Grant Craeger, architect with CG Architects of North Platte, who was awarded the project, was also present at the meeting. Craeger addressed an issue that was brought up concerning the use of bond money to build a new gym. Craeger says the plans for the North Park project do include a new multi-purpose room.
Dr. Moon reminded the board of the necessity of this multi-purpose area. “We need a place for the kids to eat their lunch, and be able to take more than 12 or 14 minutes without tables being put up to make room for PE, music or recess.”
Craeger added that it is possible federal funds may be available for the multi-purpose room for use as a safe house for that part of the community. However, that is not the intent for the area.
“Should those federal funds become available for that project we would pursue that, but that is not what it is being designed for. It is strictly a multi-purpose room,” Craeger added.
The big question on the mind of the taxpayers is - what is this going to cost me? The pay off of the second of two bonds at the end of this year will help that, allowing the taxpayer to see slightly more than a 2 cent levy increase from the 2009 levy. Spearman says that based on current valuations, a $100,000 property would see a tax increase of $94.50 per year with this bond.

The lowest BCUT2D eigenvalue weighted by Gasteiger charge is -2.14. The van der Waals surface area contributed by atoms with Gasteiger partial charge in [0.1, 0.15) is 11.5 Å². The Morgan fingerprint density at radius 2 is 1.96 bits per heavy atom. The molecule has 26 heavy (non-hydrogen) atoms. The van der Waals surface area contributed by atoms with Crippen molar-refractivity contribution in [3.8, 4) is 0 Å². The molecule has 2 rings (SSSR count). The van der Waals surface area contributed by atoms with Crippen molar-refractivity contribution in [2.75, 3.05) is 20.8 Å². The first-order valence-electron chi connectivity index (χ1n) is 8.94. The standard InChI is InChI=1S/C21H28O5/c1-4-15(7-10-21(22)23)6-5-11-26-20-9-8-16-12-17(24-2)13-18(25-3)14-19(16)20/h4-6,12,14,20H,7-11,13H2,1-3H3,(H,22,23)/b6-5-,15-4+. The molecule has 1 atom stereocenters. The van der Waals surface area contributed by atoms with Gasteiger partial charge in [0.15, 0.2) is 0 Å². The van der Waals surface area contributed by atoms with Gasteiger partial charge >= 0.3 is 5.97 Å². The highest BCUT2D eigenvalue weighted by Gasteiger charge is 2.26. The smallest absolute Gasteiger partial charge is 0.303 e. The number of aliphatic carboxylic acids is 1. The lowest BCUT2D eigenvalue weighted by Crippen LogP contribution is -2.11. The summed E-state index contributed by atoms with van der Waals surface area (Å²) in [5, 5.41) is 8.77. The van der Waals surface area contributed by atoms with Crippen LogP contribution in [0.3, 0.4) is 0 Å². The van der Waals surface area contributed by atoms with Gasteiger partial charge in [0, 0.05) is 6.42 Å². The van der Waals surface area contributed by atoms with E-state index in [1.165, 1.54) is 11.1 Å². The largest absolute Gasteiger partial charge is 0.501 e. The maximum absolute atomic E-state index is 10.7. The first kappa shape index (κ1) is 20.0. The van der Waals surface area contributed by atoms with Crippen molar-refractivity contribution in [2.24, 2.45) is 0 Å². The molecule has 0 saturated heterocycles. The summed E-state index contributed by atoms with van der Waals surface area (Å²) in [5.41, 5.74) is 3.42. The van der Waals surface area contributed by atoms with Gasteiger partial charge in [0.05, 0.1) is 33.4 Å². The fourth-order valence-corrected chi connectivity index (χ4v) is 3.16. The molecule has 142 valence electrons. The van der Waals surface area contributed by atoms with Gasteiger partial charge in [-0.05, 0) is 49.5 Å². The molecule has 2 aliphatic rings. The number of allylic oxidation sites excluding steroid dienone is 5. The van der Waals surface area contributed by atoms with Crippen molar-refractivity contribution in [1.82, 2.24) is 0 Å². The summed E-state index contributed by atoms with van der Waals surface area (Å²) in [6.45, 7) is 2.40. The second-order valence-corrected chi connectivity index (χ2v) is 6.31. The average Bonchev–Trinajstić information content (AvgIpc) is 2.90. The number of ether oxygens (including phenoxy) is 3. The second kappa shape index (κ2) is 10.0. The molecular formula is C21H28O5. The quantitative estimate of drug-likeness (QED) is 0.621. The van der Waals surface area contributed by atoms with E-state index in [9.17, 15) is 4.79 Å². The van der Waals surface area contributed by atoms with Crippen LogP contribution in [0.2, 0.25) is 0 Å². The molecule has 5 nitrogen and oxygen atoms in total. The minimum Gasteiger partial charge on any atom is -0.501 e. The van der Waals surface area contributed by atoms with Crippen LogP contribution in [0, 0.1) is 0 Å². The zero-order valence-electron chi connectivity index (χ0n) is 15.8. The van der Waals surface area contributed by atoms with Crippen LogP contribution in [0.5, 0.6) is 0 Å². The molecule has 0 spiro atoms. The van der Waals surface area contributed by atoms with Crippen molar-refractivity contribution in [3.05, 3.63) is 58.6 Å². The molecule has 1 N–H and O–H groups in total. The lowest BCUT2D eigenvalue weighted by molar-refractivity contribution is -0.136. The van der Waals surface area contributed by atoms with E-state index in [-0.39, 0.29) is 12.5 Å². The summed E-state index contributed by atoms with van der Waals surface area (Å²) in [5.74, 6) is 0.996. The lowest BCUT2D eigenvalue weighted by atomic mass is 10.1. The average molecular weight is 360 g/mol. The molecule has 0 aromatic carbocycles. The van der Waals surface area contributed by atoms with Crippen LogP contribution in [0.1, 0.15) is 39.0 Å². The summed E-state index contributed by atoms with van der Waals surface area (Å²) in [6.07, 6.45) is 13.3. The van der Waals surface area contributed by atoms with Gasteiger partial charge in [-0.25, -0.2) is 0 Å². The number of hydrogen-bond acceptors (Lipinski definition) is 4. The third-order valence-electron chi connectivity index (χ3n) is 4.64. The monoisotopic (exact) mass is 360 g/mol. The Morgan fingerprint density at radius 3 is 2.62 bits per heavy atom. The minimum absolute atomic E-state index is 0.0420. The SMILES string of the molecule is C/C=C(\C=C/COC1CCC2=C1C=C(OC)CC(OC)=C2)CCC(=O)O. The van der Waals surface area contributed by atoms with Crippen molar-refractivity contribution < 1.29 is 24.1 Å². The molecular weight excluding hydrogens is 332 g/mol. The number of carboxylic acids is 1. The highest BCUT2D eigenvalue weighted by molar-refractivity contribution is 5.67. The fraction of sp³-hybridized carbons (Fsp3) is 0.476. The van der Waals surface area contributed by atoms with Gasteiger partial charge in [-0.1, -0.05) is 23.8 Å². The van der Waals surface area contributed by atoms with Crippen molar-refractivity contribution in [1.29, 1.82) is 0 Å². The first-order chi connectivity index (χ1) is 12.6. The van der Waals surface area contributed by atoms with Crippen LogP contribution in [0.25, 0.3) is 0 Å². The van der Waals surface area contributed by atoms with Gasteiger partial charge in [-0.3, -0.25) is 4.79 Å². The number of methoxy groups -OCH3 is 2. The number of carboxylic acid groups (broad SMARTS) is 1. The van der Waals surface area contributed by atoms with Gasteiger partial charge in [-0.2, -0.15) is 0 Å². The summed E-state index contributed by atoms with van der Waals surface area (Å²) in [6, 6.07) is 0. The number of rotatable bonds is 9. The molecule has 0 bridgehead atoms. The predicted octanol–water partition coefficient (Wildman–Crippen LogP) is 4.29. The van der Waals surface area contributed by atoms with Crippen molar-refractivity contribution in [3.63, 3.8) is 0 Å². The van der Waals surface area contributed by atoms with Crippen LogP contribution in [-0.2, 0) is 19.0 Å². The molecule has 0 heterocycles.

Myers added that he, too, had done some math and noted that the difference between the $4.995 million figure which Haumont supported, and the $5.83 million is only $135 per year on a $1 million property.
Several members of the board emphasized that timing is critical with this bond. The Qualified School Construction Bond must be issued by Dec. 31, or the district loses it. After that the district would be looking at an interest rate of about 3 1/3 percent for a project as opposed to the 1/2 percent the bond offers.
A large crowd was on hand for the meeting, but no one offered any input during the public comments section of the agenda. At the end of the discussion, the final vote remained 5-1 to proceed with the project. Craeger says he hopes to have drawings of a building proposal available in two or three weeks.
There were three other items on the agenda which concerned money, all in the form of contracts. Contracts for all three administrators were approved as follows: Ryan Hogue, $71,100 plus benefits; Kim Jonas, $79,000 plus benefits; and Ken Kujath, $93,500 plus benefits. Haumont was the lone no vote on all three contract approvals.
In a negotiated agreement with the BBEA, the board approved an increase of $200 to the base salary for teachers, along with changes to the extra duty schedule and the addition of one step on the extra duty schedule as a one-year negotiated agreement. Haumont was the lone no vote.
The wage scales for classified staff was also approved, with the compensation schedule being divided by employment classification for more control and flexibility among departments.Zlomke abstained on the motion to approve the classified staff compensation schedule, while the other board members all voted in favor.
In other business, the contract with Lunchtime Solutions was approved, as were the middle school and high school student/parent activity handbooks, sponsor/ coach activity handbook, teacher handbook, substitute handbook and emergency procedure manual.
The next regular meeting of the Broken Bow School Board will be Aug. 15 at 7 p.m.